One option would be to disable 802.1X on that port, but that leaves that port unprotected and open for abuse. Another slightly more reliable option is to use the MAB option. When MAB is configured on a port, that port will first try to check if the connected device is 802.1X compliant, and if no reaction is received from the connected device, it will try to authenticate with the AAA server using the connected device's MAC address as username and password. The network administrator then must make provisions on the RADIUS server to authenticate those MAC-addresses, either by adding them as regular users or implementing additional logic to resolve them in a network inventory database.

Many managed Ethernet switches[30] offer options for this.

Vulnerabilities in 802.1X-2001 and 802.1X-2004

Shared media

In the summer of 2005, Microsoft's Steve Riley posted an article (based on the original research of Microsoft MVP Svyatoslav Pidgorny) detailing a serious vulnerability in the 802.1X protocol, involving a man in the middle attack. In summary, the flaw stems from the fact that 802.1X authenticates only at the beginning of the connection, but after that authentication, it's possible for an attacker to use the authenticated port if they have the ability to physically insert themselves (perhaps using a workgroup hub) between the authenticated computer and the port. Riley suggests that for wired networks the use of IPsec or a combination of IPsec and 802.1X would be more secure.[31]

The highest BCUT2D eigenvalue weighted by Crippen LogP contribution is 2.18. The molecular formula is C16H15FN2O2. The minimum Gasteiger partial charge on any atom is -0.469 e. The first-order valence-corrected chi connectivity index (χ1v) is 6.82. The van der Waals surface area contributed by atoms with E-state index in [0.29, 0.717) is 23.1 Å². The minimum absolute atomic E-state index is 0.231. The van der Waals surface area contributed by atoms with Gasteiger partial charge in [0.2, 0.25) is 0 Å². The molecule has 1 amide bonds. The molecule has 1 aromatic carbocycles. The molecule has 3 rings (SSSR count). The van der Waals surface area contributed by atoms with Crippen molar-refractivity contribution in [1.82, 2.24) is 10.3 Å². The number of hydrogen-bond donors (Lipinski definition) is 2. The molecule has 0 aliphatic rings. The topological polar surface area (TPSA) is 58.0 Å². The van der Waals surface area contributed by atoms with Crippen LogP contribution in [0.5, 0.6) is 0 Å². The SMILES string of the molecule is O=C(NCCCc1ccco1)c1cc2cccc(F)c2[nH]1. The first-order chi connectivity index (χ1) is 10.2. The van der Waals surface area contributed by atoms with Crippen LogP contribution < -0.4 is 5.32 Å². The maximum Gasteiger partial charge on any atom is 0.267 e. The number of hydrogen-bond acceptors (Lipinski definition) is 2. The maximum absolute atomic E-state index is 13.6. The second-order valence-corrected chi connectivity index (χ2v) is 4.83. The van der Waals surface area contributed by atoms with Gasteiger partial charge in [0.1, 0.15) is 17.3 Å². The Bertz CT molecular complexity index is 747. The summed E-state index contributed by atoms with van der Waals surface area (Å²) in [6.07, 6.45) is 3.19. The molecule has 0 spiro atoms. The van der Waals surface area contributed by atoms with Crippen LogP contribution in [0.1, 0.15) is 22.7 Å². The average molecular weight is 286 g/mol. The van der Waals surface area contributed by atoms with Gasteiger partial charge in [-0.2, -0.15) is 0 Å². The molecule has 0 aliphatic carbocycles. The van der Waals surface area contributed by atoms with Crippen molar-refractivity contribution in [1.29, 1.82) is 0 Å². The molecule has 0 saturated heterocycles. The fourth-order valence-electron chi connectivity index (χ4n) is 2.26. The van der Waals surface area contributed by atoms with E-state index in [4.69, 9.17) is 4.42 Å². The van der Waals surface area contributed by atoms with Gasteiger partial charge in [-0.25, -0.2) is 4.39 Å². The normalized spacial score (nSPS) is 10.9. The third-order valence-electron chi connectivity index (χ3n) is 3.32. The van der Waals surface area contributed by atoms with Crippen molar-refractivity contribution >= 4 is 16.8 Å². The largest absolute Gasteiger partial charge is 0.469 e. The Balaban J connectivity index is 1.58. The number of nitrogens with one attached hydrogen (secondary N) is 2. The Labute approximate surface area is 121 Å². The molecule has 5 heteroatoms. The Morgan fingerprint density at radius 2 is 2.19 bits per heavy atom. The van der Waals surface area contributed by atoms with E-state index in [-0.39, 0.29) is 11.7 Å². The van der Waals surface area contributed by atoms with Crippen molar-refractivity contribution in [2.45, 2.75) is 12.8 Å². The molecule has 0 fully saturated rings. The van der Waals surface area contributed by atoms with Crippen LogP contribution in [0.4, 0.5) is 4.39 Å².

EAPOL-Logoff frames transmitted by the 802.1X supplicant are sent in the clear and contain no data derived from the credential exchange that initially authenticated the client.[32] They are therefore trivially easy to spoof on shared media and can be used as part of a targeted DoS on both wired and wireless LANs. In an EAPOL-Logoff attack a malicious third party, with access to the medium the authenticator is attached to, repeatedly sends forged EAPOL-Logoff frames from the target device's MAC Address. The authenticator (believing that the targeted device wishes to end its authentication session) closes the target's authentication session, blocking traffic ingressing from the target, denying it access to the network.

The 802.1X-2010 specification, which began as 802.1af, addresses vulnerabilities in previous 802.1X specifications, by using MACsec IEEE 802.1AE to encrypt data between logical ports (running on top of a physical port) and IEEE 802.1AR (Secure Device Identity / DevID) authenticated devices.[8][9][33][34]